Before you answer with "Don't." I would like to preface things by saying that I just really need a slightly longer shifter (and brake) cable but I can't find any on my local area and I don't want to order overseas just to get some cables.

The only place I found selling longer cables are overseas and it's about 15x the price than if I were to buy the slightly shorter one locally. So I'd rather hack around and figure out a way to combine 2 cables together instead.

Thank you for understanding.

  • 1
    How long do you need? Is it for a tandem or something?
    – MaplePanda
    Commented Sep 14, 2022 at 18:15
  • @MaplePanda, no I was just trying alt bar and the new position of the shifter and brake meant that the standard cable length of 2m comes up a bit short by about a few inches to reach the derailleur Commented Sep 14, 2022 at 19:00
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    The absolute price probably matters more than the relative 15-fold increase. Since cables are relatively cheap even 15x the local price might still compare favorably to a risky hack that requires tools and work. Is it annoying to pay such a premium? Yes, of course! But sometimes in life we have to choose the least bad option... Commented Sep 14, 2022 at 22:27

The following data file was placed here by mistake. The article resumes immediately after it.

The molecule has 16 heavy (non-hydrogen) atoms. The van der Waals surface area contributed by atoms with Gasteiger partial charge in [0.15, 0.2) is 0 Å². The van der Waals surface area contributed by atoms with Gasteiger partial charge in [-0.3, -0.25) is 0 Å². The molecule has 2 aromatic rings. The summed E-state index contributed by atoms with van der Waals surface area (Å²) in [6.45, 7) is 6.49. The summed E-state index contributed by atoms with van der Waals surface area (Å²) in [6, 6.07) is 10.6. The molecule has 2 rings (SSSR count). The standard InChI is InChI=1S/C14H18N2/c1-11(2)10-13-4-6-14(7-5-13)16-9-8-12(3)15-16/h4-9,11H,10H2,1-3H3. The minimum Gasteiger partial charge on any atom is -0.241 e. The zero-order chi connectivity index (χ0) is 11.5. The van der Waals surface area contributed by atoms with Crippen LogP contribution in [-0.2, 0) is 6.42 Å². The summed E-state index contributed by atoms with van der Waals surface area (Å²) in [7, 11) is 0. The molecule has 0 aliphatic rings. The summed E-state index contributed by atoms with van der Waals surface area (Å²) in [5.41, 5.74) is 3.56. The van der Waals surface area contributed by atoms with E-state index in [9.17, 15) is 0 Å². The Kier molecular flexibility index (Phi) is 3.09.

• 3
    @user2705196 I do understand and agree with all your points and I would go this route if I'm installing these on a more expensive bike, however, if I go with the longer premium priced cables, they would cost about ¼ of this particular bike's total cost already Commented Sep 15, 2022 at 13:35

4 Answers 4